As we gathered in a circle made larger to accommodate our visitors, one of the visiting core members took a chair beside mine. I shook his hand and told him that my name was Webster. With a shy sideward glance at the name card on my chest, as if to process and confirm the truth of what I had said, he told me that his name was Richard. 

Richard and I are close in age. He has lived in L’Arche for nineteen years, or since he was about 40. Before then he lived with his parents. Richard is a gentle man with a full if halting vocabulary and the balding, bespectacled look of a librarian. While I sat beside him, he periodically seemed to retreat within himself as if to verify his thinking, and sometimes his lips moved in silent speech.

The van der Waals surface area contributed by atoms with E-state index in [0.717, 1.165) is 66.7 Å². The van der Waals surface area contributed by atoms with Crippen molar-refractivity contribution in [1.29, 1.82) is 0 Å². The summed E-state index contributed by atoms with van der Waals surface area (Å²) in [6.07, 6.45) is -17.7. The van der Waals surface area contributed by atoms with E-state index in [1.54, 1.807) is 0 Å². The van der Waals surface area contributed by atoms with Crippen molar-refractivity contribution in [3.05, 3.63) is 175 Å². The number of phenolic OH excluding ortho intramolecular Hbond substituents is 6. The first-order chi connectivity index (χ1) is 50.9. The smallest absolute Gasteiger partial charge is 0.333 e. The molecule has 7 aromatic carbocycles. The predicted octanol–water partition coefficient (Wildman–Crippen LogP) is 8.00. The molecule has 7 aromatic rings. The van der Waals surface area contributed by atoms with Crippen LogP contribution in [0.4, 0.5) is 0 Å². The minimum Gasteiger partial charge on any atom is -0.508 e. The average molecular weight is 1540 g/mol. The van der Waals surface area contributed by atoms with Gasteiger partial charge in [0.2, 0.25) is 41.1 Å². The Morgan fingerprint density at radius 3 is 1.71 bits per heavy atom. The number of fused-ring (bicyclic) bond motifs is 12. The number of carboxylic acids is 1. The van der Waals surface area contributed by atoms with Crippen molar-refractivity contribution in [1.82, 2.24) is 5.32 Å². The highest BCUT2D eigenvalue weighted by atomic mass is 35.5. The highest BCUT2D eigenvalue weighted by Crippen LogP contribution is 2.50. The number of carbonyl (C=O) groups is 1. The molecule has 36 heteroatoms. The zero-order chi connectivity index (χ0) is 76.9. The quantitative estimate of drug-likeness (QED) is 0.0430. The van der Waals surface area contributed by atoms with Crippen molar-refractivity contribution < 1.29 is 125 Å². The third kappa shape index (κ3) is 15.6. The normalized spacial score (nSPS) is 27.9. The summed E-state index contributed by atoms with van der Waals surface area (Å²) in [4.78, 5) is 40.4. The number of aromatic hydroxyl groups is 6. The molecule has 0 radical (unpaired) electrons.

After only a few moments of sitting side by side, I felt a sincere, emotional connection with Richard. Here is my understanding of why I felt this.

For two days, I had been with fellow assistants. As well-meaning as all of us assistants are, assistants in L’Arche have obvious social selves, surface personalities. In a word, we wear masks. With fellow assistants I experience sympathy and camaraderie and admiration, but the missiles of my defenses remain in ready-aim-fire position. I can be wounded, or my pride can, if an assistant looks at me cross-wise or says something critical. As in other social situations, I wonder what other assistants think of me. I vie for social or professional prominence in my community. These and other social challenges are complicated by my being older than most of my colleagues. It’s all very much “like real life.”

By contrast, Richard spoke to my heart, straight from hello, circumventing the defense mechanisms I set up with normally abled folks. This is the thing about core members, and I know it’s a generalization and I know that we aren’t supposed to generalize about any category of fellow humans, but you can take this to the bank—